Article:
Probably doesn't create a warm feeling of appeciation.
When you pay employees the minimum rate you're telling them that their value to you is just that, the least payable for the position; not exactly a strong statement of recognition or encouragement. Quite the opposite.
Of course, there may be legitimate reasons to pay at the bottom:
- A candidate only meets the minimum qualifications for the position.
- The employee being promoted has a salary low in their current salary range, and it would take too large an increase to raise them into the new range.
- Other, more experienced employees in the same job are presently paid low in the same salary range - so that internal equity inhibits higher pay.
Hopefully the company will keep an eye on this employee, so that their status as "minimum paid" will be as brief as possible.
Given the above, what must it mean to an employee when you pay them less than the minimum; less than the announced lowest value for the job? It lets everyone know that to you (the employer) their value is even less than what you've told other employees you would pay for minimally qualified employees.
Studies show that low paid employees tend to perform as you reward / treat them. If you keep someone low paid relative to their internal / external worth, you'll receive a similar value from them (performance) in return.
Paying less than the minimum
What reasons would compel companies to pay employees below the minimum of the salary range?
- The employee is newly hired, with minimal qualifications for the position, so the company uses a temporary training rate. When performance indicates the employee can perform the basic job they're raised to the minimum - usually in 3 to six months.
- For an internal promotion, where the employee is minimally qualified and the company is giving them "a chance." A quick increase to the minimum is warranted when performance indicates.
- If a large increase is necessary to move an employee from one salary range to another, some managers resist granting so much money at once, preferring to grant installments that'll eventually gain the minimum rate.
- Some managers want to see an employee actually perform before paying them the minimum rate. In this case the manger puts the employee into the position, with full responsibilities - but without paying for it.
The question you're all asking is, do companies actually follow through and quickly raise such affected employees to the salary range minimum? I'm afraid the track record is spotty, at best.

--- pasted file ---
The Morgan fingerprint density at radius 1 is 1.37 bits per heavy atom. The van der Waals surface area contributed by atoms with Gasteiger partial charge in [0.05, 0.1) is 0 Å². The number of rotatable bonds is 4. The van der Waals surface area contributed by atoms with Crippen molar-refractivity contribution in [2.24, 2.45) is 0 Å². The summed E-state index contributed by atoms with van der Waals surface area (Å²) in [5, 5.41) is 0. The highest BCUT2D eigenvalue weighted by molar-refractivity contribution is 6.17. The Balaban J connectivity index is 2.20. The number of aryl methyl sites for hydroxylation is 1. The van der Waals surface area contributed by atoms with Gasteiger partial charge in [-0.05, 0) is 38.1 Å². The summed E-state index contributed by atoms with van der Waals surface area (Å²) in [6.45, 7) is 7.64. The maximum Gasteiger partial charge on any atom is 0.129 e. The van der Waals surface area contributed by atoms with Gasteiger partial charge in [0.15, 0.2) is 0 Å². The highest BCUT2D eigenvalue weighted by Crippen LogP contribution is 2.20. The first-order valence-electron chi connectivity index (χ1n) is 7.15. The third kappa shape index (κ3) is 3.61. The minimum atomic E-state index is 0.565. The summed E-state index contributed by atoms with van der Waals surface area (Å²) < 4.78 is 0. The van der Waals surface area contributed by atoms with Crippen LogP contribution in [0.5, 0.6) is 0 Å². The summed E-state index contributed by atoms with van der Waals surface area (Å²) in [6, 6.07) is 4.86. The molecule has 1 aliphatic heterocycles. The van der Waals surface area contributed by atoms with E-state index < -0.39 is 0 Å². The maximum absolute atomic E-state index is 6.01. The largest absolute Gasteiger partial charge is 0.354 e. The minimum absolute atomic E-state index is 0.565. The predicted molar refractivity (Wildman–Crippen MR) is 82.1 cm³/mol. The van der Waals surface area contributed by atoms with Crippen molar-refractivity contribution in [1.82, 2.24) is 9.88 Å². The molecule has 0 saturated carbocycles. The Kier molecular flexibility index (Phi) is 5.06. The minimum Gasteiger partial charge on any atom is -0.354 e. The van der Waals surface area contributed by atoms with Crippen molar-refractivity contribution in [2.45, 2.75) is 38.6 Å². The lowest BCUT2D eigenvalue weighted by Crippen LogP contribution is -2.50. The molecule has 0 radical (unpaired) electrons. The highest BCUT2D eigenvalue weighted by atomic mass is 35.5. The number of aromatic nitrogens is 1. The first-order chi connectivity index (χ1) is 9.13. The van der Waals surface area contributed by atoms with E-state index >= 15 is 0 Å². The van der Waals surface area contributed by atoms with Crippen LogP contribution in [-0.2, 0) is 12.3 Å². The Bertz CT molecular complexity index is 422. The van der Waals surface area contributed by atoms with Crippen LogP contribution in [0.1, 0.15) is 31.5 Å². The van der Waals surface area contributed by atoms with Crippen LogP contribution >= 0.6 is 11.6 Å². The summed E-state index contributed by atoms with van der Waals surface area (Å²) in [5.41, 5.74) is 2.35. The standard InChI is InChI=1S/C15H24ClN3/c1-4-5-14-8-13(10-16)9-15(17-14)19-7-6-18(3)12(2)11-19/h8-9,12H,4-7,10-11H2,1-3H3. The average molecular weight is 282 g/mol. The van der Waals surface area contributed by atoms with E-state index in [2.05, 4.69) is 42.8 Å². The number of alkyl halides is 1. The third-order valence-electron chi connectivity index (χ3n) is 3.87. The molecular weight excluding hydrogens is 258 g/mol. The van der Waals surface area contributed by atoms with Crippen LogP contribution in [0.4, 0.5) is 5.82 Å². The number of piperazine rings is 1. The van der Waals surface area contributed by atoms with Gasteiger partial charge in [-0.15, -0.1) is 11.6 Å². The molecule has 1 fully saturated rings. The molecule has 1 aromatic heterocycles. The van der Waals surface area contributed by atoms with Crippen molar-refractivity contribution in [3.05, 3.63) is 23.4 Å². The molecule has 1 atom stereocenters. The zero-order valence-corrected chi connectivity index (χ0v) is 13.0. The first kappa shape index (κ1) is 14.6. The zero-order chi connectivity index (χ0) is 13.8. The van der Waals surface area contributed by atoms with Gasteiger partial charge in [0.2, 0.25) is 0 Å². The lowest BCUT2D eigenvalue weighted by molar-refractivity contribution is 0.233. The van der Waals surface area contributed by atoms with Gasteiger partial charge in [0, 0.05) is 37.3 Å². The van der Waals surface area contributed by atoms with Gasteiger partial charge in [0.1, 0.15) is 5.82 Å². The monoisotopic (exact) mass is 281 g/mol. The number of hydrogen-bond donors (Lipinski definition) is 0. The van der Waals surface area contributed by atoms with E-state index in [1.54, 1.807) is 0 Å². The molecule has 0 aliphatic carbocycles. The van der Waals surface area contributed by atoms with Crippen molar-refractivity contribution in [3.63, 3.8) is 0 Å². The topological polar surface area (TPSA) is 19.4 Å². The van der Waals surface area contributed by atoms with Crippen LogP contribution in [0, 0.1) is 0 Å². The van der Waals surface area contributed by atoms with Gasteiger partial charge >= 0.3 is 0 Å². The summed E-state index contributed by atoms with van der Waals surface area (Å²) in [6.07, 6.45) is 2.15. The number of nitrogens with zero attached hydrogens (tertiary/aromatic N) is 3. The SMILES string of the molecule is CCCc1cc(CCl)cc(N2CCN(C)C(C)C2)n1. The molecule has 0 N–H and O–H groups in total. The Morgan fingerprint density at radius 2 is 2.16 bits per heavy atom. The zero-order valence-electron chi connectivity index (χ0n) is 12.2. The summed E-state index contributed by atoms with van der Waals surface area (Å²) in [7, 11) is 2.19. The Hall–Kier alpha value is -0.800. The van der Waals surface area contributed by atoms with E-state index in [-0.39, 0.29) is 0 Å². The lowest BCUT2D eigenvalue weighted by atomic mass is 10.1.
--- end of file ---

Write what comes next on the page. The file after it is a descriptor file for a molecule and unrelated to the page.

A Bitter Harvest
Without off-cycle intervention an employee at the minimum almost never reaches the salary range midpoint. Consider this: an average performing employee paid at 80% of the midpoint will receive 3% - 4% annual merit increases, while the salary range will likely raise @2% or more each year. How long will it take the employee to move a net 20% to reach the midpoint? 8 Years or more. How long will it take an average performing employee to gain enough knowledge / experience in the job to warrant being paid the market rate? A lot less time than 8 years.
Low paid but satisfactorily performing employees will see their market value increase faster than most employers raise their pay - thus making this group more susceptible to being lured away by competitors, or any employer willing to pay them what they're worth.
When you place a promoted employee near the bottom of their salary range, be careful to avoid creating problems for yourself; it'll be difficult to move a low compa-ratio employee to a higher ratio in the new range - without providing an eyebrow-raising increase.
So look to the bottom quartile of your salary ranges and find out who's there. Marginal performers likely deserve no better, but you had better ensure that higher caliber employees are moved along and further into the salary range before soured morale and disengagement set in - or they simply quit.
Chuck Csizmar CCP is founder and Principal of CMC Compensation Group, providing global compensation consulting services to a wide variety of industries and non-profit organizations. He is also associated with several HR Consulting firms as a contributing consultant. Chuck is a broad based subject matter expert with a specialty in international and expatriate compensation. He lives in Central Florida (near The Mouse) and enjoys growing fruit and managing (?) a brood of cats.
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